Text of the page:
To some, understandably, this may seem an academic question, in the worst sense of that term. After all, to the American native woman having her breasts cut off by sadistically gleeful Spanish conquistadors, or watching her infant thrown to a pack of dogs—or to the native man about to be impaled on a sword of European manufacture, or watching his village and his family being burned to cinders by Puritans who boasted that “our Mouth [was] filled with Laughter, and our Tongues with Singing” while they attempted to exterminate an entire people from the earth—it no doubt mattered little whether the genocidal racism of their tormentors had preceded or followed from the first meetings of their societies.1 If such questions concern us now, for reasons other than academic curiosity, they do so in order that we may better understand how such horrors could have been perpetrated and how—perhaps—they may be anticipated and avoided in the future. Moreover, like many other matters of ivory tower pedigree, this one carries with it an inner element of real world political contentiousness. This is why, for many years, addressing it has caused such scholarly disagreement. That the answer to this question matters can best be seen by reviewing the ways historians have approached the issue first as it pertains to African Americans and then to Indians.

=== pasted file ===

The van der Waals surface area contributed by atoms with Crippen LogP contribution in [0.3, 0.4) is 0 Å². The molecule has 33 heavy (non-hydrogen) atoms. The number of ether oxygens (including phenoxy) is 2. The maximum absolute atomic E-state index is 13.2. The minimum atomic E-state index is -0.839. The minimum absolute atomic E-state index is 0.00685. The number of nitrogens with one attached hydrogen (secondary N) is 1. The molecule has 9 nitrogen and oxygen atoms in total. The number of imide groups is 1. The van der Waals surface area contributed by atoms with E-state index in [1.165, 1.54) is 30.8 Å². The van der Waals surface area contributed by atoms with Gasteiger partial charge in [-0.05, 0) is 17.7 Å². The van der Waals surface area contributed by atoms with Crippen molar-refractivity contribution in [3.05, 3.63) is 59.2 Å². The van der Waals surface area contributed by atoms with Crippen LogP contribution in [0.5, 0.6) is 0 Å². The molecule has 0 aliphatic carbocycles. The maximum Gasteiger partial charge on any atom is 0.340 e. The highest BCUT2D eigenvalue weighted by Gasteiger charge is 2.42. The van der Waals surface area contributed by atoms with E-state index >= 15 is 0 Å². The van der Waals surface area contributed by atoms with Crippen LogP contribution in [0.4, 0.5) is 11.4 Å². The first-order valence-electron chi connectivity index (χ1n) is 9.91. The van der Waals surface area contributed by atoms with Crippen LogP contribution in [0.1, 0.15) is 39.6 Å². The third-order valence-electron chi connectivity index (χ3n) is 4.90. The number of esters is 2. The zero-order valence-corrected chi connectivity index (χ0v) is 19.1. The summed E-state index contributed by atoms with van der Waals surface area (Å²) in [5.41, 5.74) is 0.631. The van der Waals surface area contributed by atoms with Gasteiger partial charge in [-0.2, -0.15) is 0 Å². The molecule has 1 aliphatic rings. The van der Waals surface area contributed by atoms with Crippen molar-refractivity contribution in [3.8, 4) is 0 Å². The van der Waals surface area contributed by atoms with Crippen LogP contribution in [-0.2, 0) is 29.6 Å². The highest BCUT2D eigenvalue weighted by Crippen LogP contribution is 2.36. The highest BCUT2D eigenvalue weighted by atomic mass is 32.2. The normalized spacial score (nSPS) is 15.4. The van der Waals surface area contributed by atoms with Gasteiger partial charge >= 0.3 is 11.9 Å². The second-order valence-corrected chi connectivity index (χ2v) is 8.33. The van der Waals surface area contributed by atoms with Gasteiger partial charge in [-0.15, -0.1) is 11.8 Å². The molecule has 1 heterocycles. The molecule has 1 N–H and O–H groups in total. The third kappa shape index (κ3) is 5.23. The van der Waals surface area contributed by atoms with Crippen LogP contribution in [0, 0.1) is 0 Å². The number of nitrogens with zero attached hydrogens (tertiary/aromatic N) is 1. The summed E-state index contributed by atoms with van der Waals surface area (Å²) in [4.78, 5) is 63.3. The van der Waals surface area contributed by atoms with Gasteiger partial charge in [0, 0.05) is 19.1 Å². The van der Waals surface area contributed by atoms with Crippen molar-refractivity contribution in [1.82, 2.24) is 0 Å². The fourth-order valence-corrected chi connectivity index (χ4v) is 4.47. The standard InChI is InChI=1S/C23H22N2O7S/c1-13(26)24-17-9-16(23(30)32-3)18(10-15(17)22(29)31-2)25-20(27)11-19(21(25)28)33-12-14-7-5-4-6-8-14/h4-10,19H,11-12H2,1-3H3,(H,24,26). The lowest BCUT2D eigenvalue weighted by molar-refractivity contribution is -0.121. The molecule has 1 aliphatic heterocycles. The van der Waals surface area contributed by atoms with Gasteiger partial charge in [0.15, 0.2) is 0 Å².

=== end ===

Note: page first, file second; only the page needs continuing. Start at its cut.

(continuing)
Until well into the twentieth century most white American historians spent little time arguing over the chronological priority of racism or slavery in the historical mistreatment of Africans in America. This was so for a reason that by itself is revealing: it was not a subject that lent itself to disagreement because those historians’ own low regard for blacks was so second nature to them that they simply assumed it to be a natural, justified, and nearly universal attitude, and one that thereby must have long predated the formal enslavement of Africans. And the formal enslavement of blacks in America, they assumed, certainly began immediately upon the involuntary arrival in the colonies of the first Africans in 1619.